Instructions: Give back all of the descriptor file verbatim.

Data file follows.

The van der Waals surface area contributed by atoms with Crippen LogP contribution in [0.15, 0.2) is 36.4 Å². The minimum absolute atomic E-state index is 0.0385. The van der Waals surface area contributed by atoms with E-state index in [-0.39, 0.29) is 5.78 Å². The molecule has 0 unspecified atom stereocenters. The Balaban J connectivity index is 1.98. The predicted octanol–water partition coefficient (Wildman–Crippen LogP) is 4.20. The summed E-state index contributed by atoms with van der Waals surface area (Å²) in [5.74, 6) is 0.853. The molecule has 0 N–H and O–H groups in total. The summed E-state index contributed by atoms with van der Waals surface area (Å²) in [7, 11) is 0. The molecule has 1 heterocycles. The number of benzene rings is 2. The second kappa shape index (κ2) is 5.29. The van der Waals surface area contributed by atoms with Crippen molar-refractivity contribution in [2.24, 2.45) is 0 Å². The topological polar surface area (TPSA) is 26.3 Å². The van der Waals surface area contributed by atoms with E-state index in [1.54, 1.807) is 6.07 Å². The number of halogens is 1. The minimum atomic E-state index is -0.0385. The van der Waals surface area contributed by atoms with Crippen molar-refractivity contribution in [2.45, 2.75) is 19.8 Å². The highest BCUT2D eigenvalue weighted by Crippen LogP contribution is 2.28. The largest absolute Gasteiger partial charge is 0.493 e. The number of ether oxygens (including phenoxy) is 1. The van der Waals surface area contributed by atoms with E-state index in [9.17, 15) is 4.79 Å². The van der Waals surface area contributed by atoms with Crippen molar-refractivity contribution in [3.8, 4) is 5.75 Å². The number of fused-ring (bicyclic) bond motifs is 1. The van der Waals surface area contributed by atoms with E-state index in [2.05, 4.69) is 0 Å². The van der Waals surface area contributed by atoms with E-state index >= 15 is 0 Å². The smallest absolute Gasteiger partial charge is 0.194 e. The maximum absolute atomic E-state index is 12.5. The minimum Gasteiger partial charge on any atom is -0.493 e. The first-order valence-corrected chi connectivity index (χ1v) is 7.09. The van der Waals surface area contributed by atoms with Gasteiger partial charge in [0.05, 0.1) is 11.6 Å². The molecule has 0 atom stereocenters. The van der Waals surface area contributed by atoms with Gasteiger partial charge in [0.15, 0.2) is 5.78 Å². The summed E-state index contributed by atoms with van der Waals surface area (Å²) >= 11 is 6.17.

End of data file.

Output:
The van der Waals surface area contributed by atoms with Crippen LogP contribution in [0.15, 0.2) is 36.4 Å². The minimum absolute atomic E-state index is 0.0385. The van der Waals surface area contributed by atoms with E-state index in [-0.39, 0.29) is 5.78 Å². The molecule has 0 unspecified atom stereocenters. The Balaban J connectivity index is 1.98. The predicted octanol–water partition coefficient (Wildman–Crippen LogP) is 4.20. The summed E-state index contributed by atoms with van der Waals surface area (Å²) in [5.74, 6) is 0.853. The molecule has 0 N–H and O–H groups in total. The summed E-state index contributed by atoms with van der Waals surface area (Å²) in [7, 11) is 0. The molecule has 1 heterocycles. The number of benzene rings is 2. The second kappa shape index (κ2) is 5.29. The van der Waals surface area contributed by atoms with Crippen molar-refractivity contribution in [2.24, 2.45) is 0 Å². The topological polar surface area (TPSA) is 26.3 Å². The van der Waals surface area contributed by atoms with E-state index in [1.54, 1.807) is 6.07 Å². The number of halogens is 1. The minimum atomic E-state index is -0.0385. The van der Waals surface area contributed by atoms with Crippen molar-refractivity contribution in [2.45, 2.75) is 19.8 Å². The highest BCUT2D eigenvalue weighted by Crippen LogP contribution is 2.28. The largest absolute Gasteiger partial charge is 0.493 e. The number of ether oxygens (including phenoxy) is 1. The van der Waals surface area contributed by atoms with E-state index in [9.17, 15) is 4.79 Å². The van der Waals surface area contributed by atoms with Crippen molar-refractivity contribution in [3.8, 4) is 5.75 Å². The number of fused-ring (bicyclic) bond motifs is 1. The van der Waals surface area contributed by atoms with E-state index in [2.05, 4.69) is 0 Å². The van der Waals surface area contributed by atoms with E-state index >= 15 is 0 Å². The smallest absolute Gasteiger partial charge is 0.194 e. The maximum absolute atomic E-state index is 12.5. The minimum Gasteiger partial charge on any atom is -0.493 e. The first-order valence-corrected chi connectivity index (χ1v) is 7.09. The van der Waals surface area contributed by atoms with Gasteiger partial charge in [0.05, 0.1) is 11.6 Å². The molecule has 0 atom stereocenters. The van der Waals surface area contributed by atoms with Gasteiger partial charge in [0.15, 0.2) is 5.78 Å². The summed E-state index contributed by atoms with van der Waals surface area (Å²) >= 11 is 6.17.